Barack Obama arrived in Jerusalem for a 24-hour visit to Israel and the West Bank after promising he would work for a negotiated breakthrough in the Middle East conflict, "starting from the minute I'm sworn into office".
Before what may prove the toughest and – in a political sense – hazard-strewn visit of his high-octane world tour, Mr Obama implied he wanted to break with the presidential habit of leaving the Israeli-Palestinian issue to a second term.
Having secured Iraqi government backing for his plans for US military withdrawals, signalled his intention to persuade Nato to focus greater military resources on Afghanistan and edged the US administration into more diplomatic contacts with Iran – Israel's No 1 external preoccupation – Mr Obama arrives on a foreign policy roll.
And while he was careful to say in Amman that it was "unrealistic" to expect a US president "to snap his fingers and bring about peace in this region", he indicated he would have to take into account Palestinian hardship as well Israeli security concerns.
Mr Obama said the close alliance with Israel "would not change" but added: "What I think can change is the ability of the United States government and a United States president to be actively engaged with the peace process and to be concerned and recognise the legitimate difficulties that the Palestinian people are experiencing right now."
By the time he leaves early tomorrow Mr Obama will have dined with the beleaguered Israeli Prime Minister Ehud Olmert, visited the Yad Vashem holocaust memorial museum (for the second time), met Mr Olmert's three most senior political rivals, as well as President Shimon Peres, and travelled to Ramallah to meet the Palestinian President Mahmoud Abbas.
In between he will make a trip, just as his rival John McCain did back in March, to Sderot, the poor immigrant town in southern Israel which was the main target for Qassam rockets from Gaza until the current still-fragile ceasefire with Hamas. Susan Rice, one of his foreign policy advisers, said Mr Obama wanted to visit Sderot because it is a "place in which Israel's security is every day at risk and threatened".
And he will still find time for a visit tonight to the Western Wall, located at the most sacred site in Judaism in the heart of Jerusalem's Old City, generating valuable TV pictures for Jewish voters back home .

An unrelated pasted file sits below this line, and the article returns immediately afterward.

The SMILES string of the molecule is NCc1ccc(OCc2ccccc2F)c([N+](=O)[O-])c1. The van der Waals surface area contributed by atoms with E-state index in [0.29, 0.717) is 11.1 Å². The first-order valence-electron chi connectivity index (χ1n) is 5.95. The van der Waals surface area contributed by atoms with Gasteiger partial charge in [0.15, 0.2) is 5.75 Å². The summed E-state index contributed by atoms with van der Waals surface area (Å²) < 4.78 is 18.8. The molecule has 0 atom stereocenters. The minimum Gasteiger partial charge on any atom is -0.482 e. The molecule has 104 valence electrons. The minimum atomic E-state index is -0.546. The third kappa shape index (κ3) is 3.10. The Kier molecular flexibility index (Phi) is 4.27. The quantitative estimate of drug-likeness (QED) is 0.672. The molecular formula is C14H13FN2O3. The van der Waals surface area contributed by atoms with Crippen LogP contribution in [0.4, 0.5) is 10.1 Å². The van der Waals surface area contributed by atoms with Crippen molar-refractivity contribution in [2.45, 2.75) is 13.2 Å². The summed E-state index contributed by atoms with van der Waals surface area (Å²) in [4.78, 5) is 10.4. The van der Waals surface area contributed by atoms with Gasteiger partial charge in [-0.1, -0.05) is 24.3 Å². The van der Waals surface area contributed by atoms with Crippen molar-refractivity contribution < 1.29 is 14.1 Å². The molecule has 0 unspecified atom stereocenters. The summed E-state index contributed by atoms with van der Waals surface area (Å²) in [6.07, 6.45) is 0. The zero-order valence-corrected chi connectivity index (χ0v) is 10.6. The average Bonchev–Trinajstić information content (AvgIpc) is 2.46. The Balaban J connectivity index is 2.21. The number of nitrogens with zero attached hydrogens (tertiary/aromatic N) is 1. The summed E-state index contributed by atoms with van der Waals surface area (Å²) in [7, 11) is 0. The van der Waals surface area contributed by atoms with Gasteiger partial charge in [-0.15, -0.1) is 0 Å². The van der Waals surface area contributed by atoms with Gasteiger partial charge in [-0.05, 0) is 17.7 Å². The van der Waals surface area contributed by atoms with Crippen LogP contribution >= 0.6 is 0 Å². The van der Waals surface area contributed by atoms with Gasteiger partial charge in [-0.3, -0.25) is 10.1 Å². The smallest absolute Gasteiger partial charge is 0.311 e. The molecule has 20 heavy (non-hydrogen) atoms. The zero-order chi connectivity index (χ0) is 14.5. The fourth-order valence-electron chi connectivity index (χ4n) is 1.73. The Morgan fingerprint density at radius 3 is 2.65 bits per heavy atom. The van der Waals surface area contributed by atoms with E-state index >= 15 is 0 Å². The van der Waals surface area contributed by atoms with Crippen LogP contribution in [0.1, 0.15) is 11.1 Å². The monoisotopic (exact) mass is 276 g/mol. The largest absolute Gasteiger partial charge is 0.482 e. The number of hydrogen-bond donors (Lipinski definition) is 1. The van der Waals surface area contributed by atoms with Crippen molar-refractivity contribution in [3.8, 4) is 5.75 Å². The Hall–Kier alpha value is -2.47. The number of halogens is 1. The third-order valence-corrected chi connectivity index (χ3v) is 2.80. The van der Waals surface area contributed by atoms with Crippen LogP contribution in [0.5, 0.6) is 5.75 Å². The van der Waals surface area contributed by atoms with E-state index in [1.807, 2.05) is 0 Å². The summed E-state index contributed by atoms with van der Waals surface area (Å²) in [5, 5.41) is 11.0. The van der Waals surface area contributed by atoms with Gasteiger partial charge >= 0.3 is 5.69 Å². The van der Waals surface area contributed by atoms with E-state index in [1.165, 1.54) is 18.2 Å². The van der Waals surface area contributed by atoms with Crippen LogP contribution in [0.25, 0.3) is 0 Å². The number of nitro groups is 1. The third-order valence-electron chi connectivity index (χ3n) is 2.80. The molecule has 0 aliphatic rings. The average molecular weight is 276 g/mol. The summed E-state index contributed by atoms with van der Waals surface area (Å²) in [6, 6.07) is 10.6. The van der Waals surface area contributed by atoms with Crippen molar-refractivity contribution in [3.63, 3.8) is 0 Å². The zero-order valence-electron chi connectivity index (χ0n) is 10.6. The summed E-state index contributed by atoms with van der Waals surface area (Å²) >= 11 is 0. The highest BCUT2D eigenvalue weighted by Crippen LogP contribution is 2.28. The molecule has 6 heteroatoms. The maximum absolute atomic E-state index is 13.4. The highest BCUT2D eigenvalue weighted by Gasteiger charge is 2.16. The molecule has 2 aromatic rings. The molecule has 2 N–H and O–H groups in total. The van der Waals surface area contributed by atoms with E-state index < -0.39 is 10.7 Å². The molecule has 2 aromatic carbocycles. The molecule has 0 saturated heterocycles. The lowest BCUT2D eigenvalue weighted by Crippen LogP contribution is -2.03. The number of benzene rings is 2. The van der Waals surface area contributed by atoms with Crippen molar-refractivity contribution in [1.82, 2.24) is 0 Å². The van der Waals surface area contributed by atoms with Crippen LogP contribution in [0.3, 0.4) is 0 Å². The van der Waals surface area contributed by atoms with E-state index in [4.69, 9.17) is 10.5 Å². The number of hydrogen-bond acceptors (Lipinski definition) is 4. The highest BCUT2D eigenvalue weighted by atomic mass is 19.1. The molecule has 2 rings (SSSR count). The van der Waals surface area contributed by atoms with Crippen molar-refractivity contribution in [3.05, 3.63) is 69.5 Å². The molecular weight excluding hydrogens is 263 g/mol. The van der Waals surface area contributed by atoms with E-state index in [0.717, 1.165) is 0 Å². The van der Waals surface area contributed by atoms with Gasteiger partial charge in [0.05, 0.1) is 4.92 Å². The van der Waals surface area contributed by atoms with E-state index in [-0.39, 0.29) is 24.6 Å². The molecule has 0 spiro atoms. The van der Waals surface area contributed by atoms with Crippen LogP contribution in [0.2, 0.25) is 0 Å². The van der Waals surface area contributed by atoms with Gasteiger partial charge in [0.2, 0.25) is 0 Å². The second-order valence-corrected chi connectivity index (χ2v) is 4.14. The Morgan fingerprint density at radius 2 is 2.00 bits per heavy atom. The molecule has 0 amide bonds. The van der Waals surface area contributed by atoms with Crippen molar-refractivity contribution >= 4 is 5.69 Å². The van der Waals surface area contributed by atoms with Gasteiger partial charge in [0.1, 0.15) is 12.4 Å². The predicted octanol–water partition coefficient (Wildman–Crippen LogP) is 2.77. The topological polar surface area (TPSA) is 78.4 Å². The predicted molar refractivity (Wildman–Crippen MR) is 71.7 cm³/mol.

Many Israeli leaders might have originally preferred the Democratic nomination to go to Hillary Clinton. She had shown largely uncritical support for Israeli policies, such as the bitterly controversial separation barrier. But their anxiety to meet and be seen with Senator Obama – and their growing belief that he will be the next US President – was underlined by a report spread across the first two pages of Israel's biggest daily newspaper, Yedhiot Ahronot.
It said Ehud Barak, the Defence Minister and Labour leader had managed to persuade the Foreign Minister Tzipi Livni to let him join the Israeli airforce helicopter ride to the Negev town. Benjamin Netanyahu, the opposition leader and third pretender to the premiership, will have to be content with a more routine morning meeting with the Democratic nominee.
Mr Obama came to the Democratic primaries with a reputation for more sympathy than most previous presidential hopefuls with the plight of Palestinians under occupation. He has since shored up his pro-Israel credentials, culminating in a surprise declaration that Jerusalem must remain an "un-divided" capital of Israel. This was subsequently "clarified" by an explanation that he was merely saying that the city should not be physically divided by a fence or barrier as it was between 1948 and 1967.
Mr Obama yesterday condemned the bulldozer attack by a Palestinian driver on cars and buses near the Jerusalem hotel in which he will be staying, saying it was, "a reminder of what Israelis have courageously lived with on a daily basis for far too long".
He also alluded obliquely to the problems faced by the government of Mr Olmert, who is currently facing a police investigation into fraud and corruption allegations. "In order to make those compromises you have to have strong support from your people, and the Israeli government right now is unsettled," Mr Obama said. "You know, the Palestinians are divided between Fatah and Hamas." Mr Obama contrasted the circumstances of the former Israeli premier Menachem Begin and Egyptian President Anwar Sadat when they signed a peace treaty in 1979.
"Those leaders were in a much stronger position to initiate that kind of peace," he said.
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